At Towson University, we took a kind of design-y approach to our chat slider (https://github.com/jscaffrey/simplified-chat-slider ) on our library website (https://libraries.towson.edu ). I made my own based on an open source chat slider, and co-presented about it at Designing for Digital 2019, here are the presentation slides<https://docs.google.com/presentation/d/1bN3Vn_JQvlsXFv44cfzoaDY6l1Fx4waKret4fr24Z-4/edit?usp=sharing> (which reference some UX laws<https://lawsofux.com/>). Our chat statistics did go up, and this is how we get the majority of our chat interactions compared with other places chat appears.
Animation / movement on a page is, in my opinion, really powerful and potentially very distracting... Psychologically we are drawn to movement. I decided instead of the chat slider completely popping open, to have it stay closed and have a small red circle (notification) that appears after 30 seconds. The user can then choose to engage with it to expand it if they want. It also only appears within our chat open hours.
I've tested ours automatically and manually for accessibility, and it meets WCAG 2.1 standards – especially on our website and I might need to update the exact shade of red on GitHub. Usability-wise, I haven't tested it other than with 1 blind user… for that user it was annoying to have the notification appear during a task, which is consistent with library literature about proactive chat being annoying (see References in slides). I think it’d be really interesting to do more usability testing with it.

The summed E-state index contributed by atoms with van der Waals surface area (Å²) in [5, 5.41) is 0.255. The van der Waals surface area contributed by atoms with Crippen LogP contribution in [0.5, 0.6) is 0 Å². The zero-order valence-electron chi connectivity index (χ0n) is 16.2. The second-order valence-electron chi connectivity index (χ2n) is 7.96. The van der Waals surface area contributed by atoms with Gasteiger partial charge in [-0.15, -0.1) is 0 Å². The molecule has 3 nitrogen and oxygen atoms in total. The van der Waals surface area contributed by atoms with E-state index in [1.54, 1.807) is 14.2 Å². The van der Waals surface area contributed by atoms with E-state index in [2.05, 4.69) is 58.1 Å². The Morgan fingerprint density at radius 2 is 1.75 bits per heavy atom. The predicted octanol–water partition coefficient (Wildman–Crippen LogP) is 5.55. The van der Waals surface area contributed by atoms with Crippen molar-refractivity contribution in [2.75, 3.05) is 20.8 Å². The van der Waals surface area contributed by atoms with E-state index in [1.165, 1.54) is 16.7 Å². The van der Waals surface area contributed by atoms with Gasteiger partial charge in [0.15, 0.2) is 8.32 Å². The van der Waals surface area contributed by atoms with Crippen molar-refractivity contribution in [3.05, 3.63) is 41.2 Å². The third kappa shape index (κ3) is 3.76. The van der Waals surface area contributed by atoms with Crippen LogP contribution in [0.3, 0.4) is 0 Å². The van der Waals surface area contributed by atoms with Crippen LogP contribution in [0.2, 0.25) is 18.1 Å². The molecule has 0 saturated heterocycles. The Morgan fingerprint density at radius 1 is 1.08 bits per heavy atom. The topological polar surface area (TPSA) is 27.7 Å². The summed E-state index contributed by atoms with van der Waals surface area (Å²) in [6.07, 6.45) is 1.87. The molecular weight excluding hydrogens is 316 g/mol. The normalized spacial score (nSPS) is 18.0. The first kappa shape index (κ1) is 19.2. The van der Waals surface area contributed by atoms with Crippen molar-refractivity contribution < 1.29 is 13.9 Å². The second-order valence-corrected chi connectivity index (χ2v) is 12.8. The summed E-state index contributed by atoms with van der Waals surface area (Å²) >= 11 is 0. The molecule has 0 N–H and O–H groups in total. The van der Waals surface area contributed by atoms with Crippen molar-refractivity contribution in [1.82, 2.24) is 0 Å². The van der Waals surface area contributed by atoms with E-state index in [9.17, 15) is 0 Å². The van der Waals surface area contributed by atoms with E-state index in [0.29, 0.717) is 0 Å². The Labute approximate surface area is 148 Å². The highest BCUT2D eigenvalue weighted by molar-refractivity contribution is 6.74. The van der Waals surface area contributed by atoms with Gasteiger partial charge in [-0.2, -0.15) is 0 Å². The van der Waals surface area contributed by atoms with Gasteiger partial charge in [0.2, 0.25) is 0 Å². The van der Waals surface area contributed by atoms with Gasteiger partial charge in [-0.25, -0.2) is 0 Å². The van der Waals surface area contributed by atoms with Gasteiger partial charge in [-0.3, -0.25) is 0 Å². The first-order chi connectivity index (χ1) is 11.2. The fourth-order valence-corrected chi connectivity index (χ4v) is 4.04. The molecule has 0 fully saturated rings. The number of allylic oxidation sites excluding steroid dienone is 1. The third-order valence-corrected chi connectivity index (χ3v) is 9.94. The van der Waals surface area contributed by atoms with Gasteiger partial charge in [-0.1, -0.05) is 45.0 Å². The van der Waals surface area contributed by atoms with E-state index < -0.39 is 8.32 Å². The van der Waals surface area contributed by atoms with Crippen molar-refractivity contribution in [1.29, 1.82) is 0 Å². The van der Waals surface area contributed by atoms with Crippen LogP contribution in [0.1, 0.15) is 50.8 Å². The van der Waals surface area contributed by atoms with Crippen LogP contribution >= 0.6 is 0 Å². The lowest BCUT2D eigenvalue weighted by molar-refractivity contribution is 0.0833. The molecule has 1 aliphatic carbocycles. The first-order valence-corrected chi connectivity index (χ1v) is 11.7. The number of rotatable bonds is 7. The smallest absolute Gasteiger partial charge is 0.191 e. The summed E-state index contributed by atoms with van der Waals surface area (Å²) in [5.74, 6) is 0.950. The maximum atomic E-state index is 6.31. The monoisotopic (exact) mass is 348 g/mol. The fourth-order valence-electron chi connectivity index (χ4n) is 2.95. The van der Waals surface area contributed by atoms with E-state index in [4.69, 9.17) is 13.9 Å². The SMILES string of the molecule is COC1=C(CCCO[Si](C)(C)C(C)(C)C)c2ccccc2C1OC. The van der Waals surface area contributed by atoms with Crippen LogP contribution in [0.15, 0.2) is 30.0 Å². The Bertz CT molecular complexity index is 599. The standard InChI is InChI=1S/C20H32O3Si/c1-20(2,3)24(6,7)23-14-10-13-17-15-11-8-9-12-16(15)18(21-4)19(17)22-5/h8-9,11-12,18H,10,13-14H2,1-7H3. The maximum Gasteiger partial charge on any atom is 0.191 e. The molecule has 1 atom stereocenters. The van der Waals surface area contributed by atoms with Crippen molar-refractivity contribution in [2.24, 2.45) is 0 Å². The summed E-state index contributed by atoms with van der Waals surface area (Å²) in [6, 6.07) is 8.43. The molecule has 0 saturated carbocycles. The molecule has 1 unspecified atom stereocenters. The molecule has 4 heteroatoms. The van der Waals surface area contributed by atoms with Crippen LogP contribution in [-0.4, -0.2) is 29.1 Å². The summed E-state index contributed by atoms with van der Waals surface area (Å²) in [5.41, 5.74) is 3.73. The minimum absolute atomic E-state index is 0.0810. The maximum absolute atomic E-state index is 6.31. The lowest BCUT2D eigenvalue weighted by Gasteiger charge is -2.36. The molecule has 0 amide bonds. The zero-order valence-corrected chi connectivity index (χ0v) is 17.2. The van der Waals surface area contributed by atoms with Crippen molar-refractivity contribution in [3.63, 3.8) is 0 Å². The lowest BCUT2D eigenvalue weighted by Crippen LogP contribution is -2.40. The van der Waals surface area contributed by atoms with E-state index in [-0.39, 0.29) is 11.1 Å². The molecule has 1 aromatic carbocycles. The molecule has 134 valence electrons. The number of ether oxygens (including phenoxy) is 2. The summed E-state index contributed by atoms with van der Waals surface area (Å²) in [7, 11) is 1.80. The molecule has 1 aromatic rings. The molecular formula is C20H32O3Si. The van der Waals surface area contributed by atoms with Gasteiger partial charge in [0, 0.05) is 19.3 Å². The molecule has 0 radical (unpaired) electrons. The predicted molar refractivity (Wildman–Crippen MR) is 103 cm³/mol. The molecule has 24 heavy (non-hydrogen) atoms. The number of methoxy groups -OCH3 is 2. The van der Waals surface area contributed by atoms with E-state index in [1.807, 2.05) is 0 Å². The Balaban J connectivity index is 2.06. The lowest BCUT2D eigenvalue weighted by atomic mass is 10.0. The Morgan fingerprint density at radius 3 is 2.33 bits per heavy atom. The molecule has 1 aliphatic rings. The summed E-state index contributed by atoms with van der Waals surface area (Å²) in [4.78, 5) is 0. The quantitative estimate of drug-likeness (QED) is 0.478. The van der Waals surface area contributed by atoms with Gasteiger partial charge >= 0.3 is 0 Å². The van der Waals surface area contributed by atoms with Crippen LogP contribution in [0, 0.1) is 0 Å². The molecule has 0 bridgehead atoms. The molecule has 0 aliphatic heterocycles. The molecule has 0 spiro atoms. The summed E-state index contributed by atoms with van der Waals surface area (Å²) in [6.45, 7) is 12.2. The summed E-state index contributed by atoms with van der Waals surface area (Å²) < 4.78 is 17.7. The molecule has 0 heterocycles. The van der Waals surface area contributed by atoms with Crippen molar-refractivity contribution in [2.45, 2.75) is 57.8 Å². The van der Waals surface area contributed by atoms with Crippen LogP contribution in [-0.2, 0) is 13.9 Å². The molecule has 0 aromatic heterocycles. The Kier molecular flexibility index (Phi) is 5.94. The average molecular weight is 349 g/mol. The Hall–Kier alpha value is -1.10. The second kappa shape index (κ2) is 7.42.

All the best,
From: Code for Libraries <[log in to unmask]> On Behalf Of Kyle Breneman
Sent: Friday, August 21, 2020 4:11 PM
To: [log in to unmask]
Subject: [CODE4LIB] Chat sliders and usability/accessibility
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We just implemented a chat slider across our library's website <https://library.ubalt.edu>, set to open automatically 10 seconds after page load. Although the slider seems to be increasing our interactions with users, I am worried about a negative affect to usability or accessibility. NNG clearly says <https://secure-web.cisco.com/13TKVIK2agVvjf9AubL43lLPPRM3mruXyHVa2dSiG7xIUIz2WpcBbrCC9-W7ZWwjx-UxTlMtfPr1xLm05FnI-iJrzy9lkMXhN9n7RqyaLrDmUJT7rfAJ9Wks9SLa9AgjbYy5gQNFdzaobnEaeJeCrR28WzXDxTrpz9TE8EI1NRXDGqniCFQmVGax1uhaa7S-OMxkC1RlwfriPjvJ_9-rYYuerczMsTbf1XuyyyyKtz-LhyWWCnM_3ZXY86-kIxTyPKmpN9-avJAEx_xYzjpxwkGDKYDHdrlYtQk0rkuBzmz-xt3W4ELs-6Jj-iyXuLgAkgzBsig8suLCS8cAzjrADy9_C9NHFKrdWdUqi0a0lcNYM_2CTzpmVYkWjhDSVMl6b8UVsf0CgcUtplCbQcLKTVDtiR3ZGNn73Vfm9OndBDXbNRR9ZMTcprqJ8x7UEx0OH/https%3A%2F%2Fwww.nngroup.com%2Farticles%2Fpopups%2F>that
pop-ups are generally bad, but the slider isn't quite a pop-up.
Anybody have some authoritative info on the usability and accessibility of chat sliders?